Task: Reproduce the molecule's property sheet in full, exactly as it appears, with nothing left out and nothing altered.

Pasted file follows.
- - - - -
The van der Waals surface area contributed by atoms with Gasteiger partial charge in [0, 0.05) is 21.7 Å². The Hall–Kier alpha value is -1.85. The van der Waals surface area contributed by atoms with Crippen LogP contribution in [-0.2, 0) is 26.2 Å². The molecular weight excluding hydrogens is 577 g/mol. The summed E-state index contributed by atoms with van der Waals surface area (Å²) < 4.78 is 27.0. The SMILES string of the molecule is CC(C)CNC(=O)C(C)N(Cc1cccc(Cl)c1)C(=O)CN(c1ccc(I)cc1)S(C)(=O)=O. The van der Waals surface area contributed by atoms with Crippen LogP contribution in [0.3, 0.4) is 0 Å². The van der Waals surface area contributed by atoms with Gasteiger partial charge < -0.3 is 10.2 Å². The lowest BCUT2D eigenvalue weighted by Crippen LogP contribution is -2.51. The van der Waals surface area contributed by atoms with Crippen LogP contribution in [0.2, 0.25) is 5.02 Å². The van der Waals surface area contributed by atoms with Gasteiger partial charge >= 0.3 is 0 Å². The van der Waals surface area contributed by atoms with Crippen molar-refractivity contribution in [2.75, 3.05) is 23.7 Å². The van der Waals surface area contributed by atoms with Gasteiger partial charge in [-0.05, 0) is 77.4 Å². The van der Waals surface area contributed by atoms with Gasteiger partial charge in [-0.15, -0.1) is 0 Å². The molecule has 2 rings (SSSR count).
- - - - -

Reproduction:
The van der Waals surface area contributed by atoms with Gasteiger partial charge in [0, 0.05) is 21.7 Å². The Hall–Kier alpha value is -1.85. The van der Waals surface area contributed by atoms with Crippen LogP contribution in [-0.2, 0) is 26.2 Å². The molecular weight excluding hydrogens is 577 g/mol. The summed E-state index contributed by atoms with van der Waals surface area (Å²) < 4.78 is 27.0. The SMILES string of the molecule is CC(C)CNC(=O)C(C)N(Cc1cccc(Cl)c1)C(=O)CN(c1ccc(I)cc1)S(C)(=O)=O. The van der Waals surface area contributed by atoms with Crippen LogP contribution in [0.3, 0.4) is 0 Å². The van der Waals surface area contributed by atoms with Gasteiger partial charge < -0.3 is 10.2 Å². The lowest BCUT2D eigenvalue weighted by Crippen LogP contribution is -2.51. The van der Waals surface area contributed by atoms with Crippen LogP contribution in [0.2, 0.25) is 5.02 Å². The van der Waals surface area contributed by atoms with Gasteiger partial charge >= 0.3 is 0 Å². The van der Waals surface area contributed by atoms with Crippen molar-refractivity contribution in [2.75, 3.05) is 23.7 Å². The van der Waals surface area contributed by atoms with Gasteiger partial charge in [-0.05, 0) is 77.4 Å². The van der Waals surface area contributed by atoms with Gasteiger partial charge in [-0.15, -0.1) is 0 Å². The molecule has 2 rings (SSSR count).